I understand there are a lot of questions regarding this topic of MBR partitions, GPT for UEFI, having dual OS, one with MBR and the other with GPT, but due to my own inexperience I cannot figure this out.

I have an USB drive. It has a full installation of Elementary OS, which is a close distro to Ubuntu, using MBR to boot ONLY from CSM UEFI and actual Legacy BIOS systems. I want to use it across different systems, some of them use UEFI, others UEFI + Legacy, CSM...

Is it possible to have two partition tables, MBR and GPT on the same USB stick which point to the same OS so it can be booted from UEFI and Legacy systems? If it is, How can this be archieved?

  • Ubuntu can boot in BIOS or UEFI boot mode from gpt. You need an ESP - efi system partition for UEFI boot and a bios_grub partition for BIOS boot. Some have configured one gpt based flash drive for both, but I prefer just to have two flash drives. And I normally use gpt for both. help.ubuntu.com/community/Installation/UEFI-and-BIOS May not be totally stable as updates in one mode may conflict with the other mode. – oldfred May 26 '16 at 16:35

Strictly speaking, a disk can use MBR or GPT, but not both. That said, there's an ugly and dangerous hack, known as a hybrid MBR, which is most often used on Macs, that enables a GPT disk to include MBR pointers to three of its partitions for the benefit of GPT-unaware OSes. There's very little or no reason to use a hybrid MBR except on Macs that are dual-booting with Windows 7 or earlier, or with other non-GPT/non-EFI OSes. A hybrid MBR would provide NO benefit for your specific case.

Be aware that boot mode (EFI/UEFI vs. BIOS/CSM/legacy) and partition table type (GPT vs. MBR) are not necessarily linked. Windows ties the two together, and older OSes understand neither EFI nor GPT, but other than that, you're usually free to mix and match. You can install Ubuntu in BIOS mode to a GPT disk, for instance. That said, using GPT for EFI-mode booting and MBR for BIOS-mode booting will minimize the risk of running into problems, but it's often possible to cross those boundaries if doing so is necessary. Thus, if you want to have a USB drive that's bootable under either BIOS or EFI, you can, in principle, use either MBR or GPT on it. You'll have to be sure to install both BIOS-mode and EFI-mode boot loaders, but the partition table can be either type. This type of configuration can be tricky to set up, though, and offhand, I don't know of any site that provides step-by-step instructions for configuring it. There are about a million special cases that can create problems for specific computers or for computers configured in particular ways (Secure Boot issues, firmware that's finicky about partition tables, 32- vs. 64-bit systems, etc.). Thus, depending on your needs, it might be better to plan on creating two or more bootable USB drives. Yes, that's more hassle to carry around and keep them straight -- but that hassle may be less than the hassle involved in navigating the mine field of quirks involved in creating a truly universal boot medium.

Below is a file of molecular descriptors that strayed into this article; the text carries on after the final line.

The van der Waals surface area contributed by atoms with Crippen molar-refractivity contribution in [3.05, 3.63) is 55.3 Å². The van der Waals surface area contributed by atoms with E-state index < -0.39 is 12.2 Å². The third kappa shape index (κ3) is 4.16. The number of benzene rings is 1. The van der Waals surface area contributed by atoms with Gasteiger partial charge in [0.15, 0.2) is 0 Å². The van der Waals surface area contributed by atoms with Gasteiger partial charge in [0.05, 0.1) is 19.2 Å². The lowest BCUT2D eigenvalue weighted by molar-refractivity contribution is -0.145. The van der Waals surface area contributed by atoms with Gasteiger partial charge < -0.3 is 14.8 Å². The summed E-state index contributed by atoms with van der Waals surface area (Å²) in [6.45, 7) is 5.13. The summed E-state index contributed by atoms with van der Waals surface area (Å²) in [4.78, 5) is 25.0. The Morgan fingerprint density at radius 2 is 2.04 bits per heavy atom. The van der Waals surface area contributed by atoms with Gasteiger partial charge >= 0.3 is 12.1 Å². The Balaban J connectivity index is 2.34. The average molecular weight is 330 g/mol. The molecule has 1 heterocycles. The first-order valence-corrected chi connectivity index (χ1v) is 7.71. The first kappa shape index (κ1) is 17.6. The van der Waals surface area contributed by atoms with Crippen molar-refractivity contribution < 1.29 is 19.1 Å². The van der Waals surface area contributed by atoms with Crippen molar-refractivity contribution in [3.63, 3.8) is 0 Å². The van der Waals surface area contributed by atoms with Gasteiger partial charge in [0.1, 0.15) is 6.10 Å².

As far as i know, there is NO possibility of having 2 partitioning schemes on the same data storing device. Either MBR or GPT, BUT NOT BOTH at the same time. GPT is an evolution of MBR, but they enumerate data blocks a bit different which is leading to misunderstanding where the partitions are starting and where are ending on the disk. GPT is better because it automatically creates a backup of the partition table at the end of the disk.

I personally use two USB sticks: one with MBR, the other with GPT. Some people say that a GPT Ubuntu can boot in BIOS mode. That may be truth, but when installing it to internal drive in BIOS/MBR mode, you will be having BIG trouble with the GRUB not installing correctly, and thus not being able to run the Ubuntu from the hard-drive.

So, you can run it any way you want, but you can't install correctly any way you want. Install from GPT medium to another GPT medium, and from BIOS medium to another BIOS medium. Don't mix them up!

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